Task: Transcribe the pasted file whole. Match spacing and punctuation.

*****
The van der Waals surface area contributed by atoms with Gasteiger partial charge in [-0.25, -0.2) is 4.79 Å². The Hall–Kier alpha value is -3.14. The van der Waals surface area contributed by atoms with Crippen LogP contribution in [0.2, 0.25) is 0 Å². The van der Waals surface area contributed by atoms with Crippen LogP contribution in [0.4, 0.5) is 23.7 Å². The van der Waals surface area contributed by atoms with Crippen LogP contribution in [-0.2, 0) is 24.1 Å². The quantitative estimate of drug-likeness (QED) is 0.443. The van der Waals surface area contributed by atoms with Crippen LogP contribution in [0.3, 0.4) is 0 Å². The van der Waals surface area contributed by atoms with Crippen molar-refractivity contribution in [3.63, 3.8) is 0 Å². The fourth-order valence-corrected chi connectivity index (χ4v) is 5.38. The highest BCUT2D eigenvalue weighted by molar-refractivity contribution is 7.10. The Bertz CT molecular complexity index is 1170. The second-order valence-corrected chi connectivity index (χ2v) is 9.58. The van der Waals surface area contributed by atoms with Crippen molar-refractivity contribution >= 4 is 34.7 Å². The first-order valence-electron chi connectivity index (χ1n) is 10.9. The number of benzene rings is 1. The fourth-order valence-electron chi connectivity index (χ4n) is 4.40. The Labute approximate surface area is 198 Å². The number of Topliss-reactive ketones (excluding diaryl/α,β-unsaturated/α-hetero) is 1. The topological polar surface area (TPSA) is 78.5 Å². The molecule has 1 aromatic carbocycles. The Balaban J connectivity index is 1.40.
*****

The van der Waals surface area contributed by atoms with Gasteiger partial charge in [-0.25, -0.2) is 4.79 Å². The Hall–Kier alpha value is -3.14. The van der Waals surface area contributed by atoms with Crippen LogP contribution in [0.2, 0.25) is 0 Å². The van der Waals surface area contributed by atoms with Crippen LogP contribution in [0.4, 0.5) is 23.7 Å². The van der Waals surface area contributed by atoms with Crippen LogP contribution in [-0.2, 0) is 24.1 Å². The quantitative estimate of drug-likeness (QED) is 0.443. The van der Waals surface area contributed by atoms with Crippen LogP contribution in [0.3, 0.4) is 0 Å². The van der Waals surface area contributed by atoms with Crippen molar-refractivity contribution in [3.63, 3.8) is 0 Å². The fourth-order valence-corrected chi connectivity index (χ4v) is 5.38. The highest BCUT2D eigenvalue weighted by molar-refractivity contribution is 7.10. The Bertz CT molecular complexity index is 1170. The second-order valence-corrected chi connectivity index (χ2v) is 9.58. The van der Waals surface area contributed by atoms with Crippen molar-refractivity contribution >= 4 is 34.7 Å². The first-order valence-electron chi connectivity index (χ1n) is 10.9. The number of benzene rings is 1. The fourth-order valence-electron chi connectivity index (χ4n) is 4.40. The Labute approximate surface area is 198 Å². The number of Topliss-reactive ketones (excluding diaryl/α,β-unsaturated/α-hetero) is 1. The topological polar surface area (TPSA) is 78.5 Å². The molecule has 1 aromatic carbocycles. The Balaban J connectivity index is 1.40.